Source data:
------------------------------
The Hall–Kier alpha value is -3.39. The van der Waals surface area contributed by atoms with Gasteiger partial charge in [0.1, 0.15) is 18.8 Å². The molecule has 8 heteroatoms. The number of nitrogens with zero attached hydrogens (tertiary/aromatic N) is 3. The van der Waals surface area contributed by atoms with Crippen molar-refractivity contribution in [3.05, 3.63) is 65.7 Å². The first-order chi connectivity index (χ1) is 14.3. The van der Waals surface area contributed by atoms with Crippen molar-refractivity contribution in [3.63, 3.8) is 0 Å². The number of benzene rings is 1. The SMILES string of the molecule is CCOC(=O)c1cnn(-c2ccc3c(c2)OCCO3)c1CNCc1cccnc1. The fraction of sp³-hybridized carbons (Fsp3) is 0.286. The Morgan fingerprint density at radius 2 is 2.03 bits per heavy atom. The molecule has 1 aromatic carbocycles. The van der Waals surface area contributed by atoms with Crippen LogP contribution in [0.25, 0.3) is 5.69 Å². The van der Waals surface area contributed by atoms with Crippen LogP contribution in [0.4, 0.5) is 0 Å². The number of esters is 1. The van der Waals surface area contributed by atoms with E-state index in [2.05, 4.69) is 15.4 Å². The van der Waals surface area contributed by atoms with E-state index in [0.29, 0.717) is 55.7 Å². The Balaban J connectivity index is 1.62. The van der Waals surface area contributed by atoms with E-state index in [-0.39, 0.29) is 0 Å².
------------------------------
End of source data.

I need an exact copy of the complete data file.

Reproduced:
The Hall–Kier alpha value is -3.39. The van der Waals surface area contributed by atoms with Gasteiger partial charge in [0.1, 0.15) is 18.8 Å². The molecule has 8 heteroatoms. The number of nitrogens with zero attached hydrogens (tertiary/aromatic N) is 3. The van der Waals surface area contributed by atoms with Crippen molar-refractivity contribution in [3.05, 3.63) is 65.7 Å². The first-order chi connectivity index (χ1) is 14.3. The van der Waals surface area contributed by atoms with Crippen molar-refractivity contribution in [3.63, 3.8) is 0 Å². The number of benzene rings is 1. The SMILES string of the molecule is CCOC(=O)c1cnn(-c2ccc3c(c2)OCCO3)c1CNCc1cccnc1. The fraction of sp³-hybridized carbons (Fsp3) is 0.286. The Morgan fingerprint density at radius 2 is 2.03 bits per heavy atom. The molecule has 1 aromatic carbocycles. The van der Waals surface area contributed by atoms with Crippen LogP contribution in [0.25, 0.3) is 5.69 Å². The van der Waals surface area contributed by atoms with Crippen LogP contribution in [0.4, 0.5) is 0 Å². The number of esters is 1. The van der Waals surface area contributed by atoms with E-state index in [2.05, 4.69) is 15.4 Å². The van der Waals surface area contributed by atoms with E-state index in [0.29, 0.717) is 55.7 Å². The Balaban J connectivity index is 1.62. The van der Waals surface area contributed by atoms with E-state index in [-0.39, 0.29) is 0 Å².